Admiral Kuznetsov
HMS St Albans (front) monitors Russian warships Pyotr Velikiy and the Admiral Kuznetsov (rear) as they pass close to UK territorial waters, in this photograph released in London on 25 January 2017 Ministry of Defence/Crown Copyright 2017/Handout via Reuters

A British naval warship and three RAF Typhoons are keeping "a close eye" on a Russian aircraft carrier, and its accompanying fleet, as they sail through the English Channel.

The 55,000-tonne Admiral Kuznetsov, Russia's only aircraft carrier, is returning to the Barents Sea, in the far north of the country, after a two-month stint off the coast of Syria.

The Ministry of Defence (MoD) said a Royal Navy Type 23 frigate, HMS St Albans, was dispatched to meet the Russian fleet as it neared British waters.

The ships initially met close to Dover at around 12:30 GMT on Wednesday 25 January and then entered the North Sea.

The fleet also contains a nuclear-powered Kirov-class battlecruiser – the Pyotr Velikiy, and a salvage tug.

The Admiral Kuznetsov originally passed through the channel en route to the Mediterranean in October where it was similarly monitored by the Royal Navy.

According to the Russian military, the ship helped to destroy 1,252 terrorist targets in war-torn Syria after docking in the Mediterranean Sea from 12 November 2016.

The Russia fleet is supported by attack helicopters and Russian MiG and Sukhoi jets, which were regularly flying into Syrian airspace "every day" from the ship.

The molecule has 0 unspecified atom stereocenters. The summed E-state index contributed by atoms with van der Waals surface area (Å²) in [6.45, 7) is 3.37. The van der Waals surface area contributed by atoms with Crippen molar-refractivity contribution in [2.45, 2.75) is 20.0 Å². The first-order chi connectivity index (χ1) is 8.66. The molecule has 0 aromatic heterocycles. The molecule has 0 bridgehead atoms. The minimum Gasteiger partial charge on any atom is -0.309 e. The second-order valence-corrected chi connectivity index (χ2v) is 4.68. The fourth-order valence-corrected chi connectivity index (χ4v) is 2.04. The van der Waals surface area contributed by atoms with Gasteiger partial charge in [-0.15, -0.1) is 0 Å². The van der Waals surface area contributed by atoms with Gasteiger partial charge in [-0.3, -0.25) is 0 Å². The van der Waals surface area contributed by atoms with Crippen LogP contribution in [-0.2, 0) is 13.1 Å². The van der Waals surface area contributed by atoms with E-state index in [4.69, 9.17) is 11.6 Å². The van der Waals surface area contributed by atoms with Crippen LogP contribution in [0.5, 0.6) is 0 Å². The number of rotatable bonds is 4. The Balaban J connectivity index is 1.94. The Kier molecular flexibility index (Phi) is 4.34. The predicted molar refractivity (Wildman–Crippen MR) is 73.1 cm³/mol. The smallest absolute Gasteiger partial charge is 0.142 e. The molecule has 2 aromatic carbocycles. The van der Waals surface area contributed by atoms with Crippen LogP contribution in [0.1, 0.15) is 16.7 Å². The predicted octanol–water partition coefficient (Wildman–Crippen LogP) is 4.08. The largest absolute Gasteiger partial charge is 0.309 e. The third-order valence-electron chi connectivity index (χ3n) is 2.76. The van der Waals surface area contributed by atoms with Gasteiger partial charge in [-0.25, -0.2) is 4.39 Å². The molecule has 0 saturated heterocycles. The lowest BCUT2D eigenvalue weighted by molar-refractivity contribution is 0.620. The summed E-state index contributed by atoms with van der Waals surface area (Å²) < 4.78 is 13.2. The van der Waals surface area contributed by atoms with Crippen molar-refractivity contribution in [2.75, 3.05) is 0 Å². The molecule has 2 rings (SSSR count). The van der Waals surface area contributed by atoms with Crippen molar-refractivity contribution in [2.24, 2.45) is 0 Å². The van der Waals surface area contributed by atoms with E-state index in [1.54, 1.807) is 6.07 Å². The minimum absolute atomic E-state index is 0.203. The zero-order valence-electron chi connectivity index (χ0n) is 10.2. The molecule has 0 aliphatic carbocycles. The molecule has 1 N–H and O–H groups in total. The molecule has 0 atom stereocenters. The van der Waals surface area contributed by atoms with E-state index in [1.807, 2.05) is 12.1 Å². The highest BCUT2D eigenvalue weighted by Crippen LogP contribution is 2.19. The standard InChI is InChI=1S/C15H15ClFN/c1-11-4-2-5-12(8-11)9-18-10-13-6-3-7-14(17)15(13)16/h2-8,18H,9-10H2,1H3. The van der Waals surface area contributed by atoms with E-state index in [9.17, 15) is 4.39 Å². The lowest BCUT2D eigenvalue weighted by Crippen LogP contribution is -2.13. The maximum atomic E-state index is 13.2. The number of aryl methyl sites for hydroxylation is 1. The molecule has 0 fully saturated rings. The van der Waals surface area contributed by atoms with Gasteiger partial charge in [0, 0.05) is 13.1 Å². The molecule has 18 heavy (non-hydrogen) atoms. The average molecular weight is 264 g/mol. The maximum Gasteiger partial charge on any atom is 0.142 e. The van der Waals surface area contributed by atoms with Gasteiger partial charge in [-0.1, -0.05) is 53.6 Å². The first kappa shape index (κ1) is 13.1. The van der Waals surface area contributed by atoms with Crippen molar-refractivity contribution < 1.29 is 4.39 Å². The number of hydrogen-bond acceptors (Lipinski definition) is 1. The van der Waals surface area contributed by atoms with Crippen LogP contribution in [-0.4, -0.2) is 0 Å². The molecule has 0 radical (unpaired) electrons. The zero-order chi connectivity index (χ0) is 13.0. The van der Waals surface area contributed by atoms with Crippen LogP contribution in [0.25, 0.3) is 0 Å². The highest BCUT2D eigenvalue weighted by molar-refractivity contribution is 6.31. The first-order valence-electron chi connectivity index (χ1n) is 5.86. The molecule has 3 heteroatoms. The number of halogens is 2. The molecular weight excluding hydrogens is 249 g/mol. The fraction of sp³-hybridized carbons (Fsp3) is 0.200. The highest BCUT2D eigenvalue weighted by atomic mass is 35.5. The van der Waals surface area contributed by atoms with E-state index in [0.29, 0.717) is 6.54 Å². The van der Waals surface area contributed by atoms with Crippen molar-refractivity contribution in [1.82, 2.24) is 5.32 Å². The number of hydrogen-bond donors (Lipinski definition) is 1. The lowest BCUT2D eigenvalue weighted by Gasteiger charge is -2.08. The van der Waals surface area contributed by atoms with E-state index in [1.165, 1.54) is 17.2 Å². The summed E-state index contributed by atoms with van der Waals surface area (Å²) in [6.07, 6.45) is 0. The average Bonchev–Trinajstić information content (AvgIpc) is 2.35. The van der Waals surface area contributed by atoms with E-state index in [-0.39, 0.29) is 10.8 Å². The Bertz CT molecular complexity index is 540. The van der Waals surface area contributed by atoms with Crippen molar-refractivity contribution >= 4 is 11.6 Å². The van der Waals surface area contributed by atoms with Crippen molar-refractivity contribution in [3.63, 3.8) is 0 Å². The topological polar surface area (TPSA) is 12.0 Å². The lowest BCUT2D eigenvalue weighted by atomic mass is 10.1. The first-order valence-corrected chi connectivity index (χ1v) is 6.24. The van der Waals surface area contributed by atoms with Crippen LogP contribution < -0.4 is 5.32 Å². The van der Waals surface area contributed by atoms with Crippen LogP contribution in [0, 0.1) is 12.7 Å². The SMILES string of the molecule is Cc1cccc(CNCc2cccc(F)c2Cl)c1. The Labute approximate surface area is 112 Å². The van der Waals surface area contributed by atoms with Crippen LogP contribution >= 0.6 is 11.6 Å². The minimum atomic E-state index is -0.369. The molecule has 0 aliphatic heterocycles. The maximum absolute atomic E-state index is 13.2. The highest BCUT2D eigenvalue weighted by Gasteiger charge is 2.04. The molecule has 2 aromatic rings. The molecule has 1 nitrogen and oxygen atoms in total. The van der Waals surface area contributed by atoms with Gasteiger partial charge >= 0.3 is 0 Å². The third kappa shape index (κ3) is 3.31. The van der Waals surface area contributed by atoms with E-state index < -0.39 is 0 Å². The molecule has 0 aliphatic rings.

Defence Secretary Michael Fallon said that the flotilla would be "man-marked".

"We will keep a close eye on the Admiral Kuznetsov as it skulks back to Russia; a ship of shame whose mission has only extended the suffering of the Syrian people.

"We are man-marking these vessels every step of the way around the UK as part of our steadfast commitment to keep Britain safe."

The naval task force was closely monitored by Nato, who have condemned Russia's presence in Syria. As the Kuznetsov carrier group passed through the Mediterranean Sea it was prevented from refuelling in Spain.

It joined around 10 other ships stationed 100km (62 miles) north-west of the Syrian port of Latakia, facilitating 420 sorties in a little under two months.

Now it is heading back to its home port at Severomorsk, on Russia's freezing northern Arctic coast, after Moscow said the ship has achieved its objective as Russia-Turkey brokered peace talks opened between rebels and Syrian President Bashar al-Assad, in Astana, Kazakhstan.

A Royal Navy spokesman said: "Remaining at a respectful distance, but keeping the Russian warships clearly visible, Royal Navy sailors keep watch on every movement through their binoculars and use state-of-the-art radars to track the course and speed of the ships as they pass close to the UK."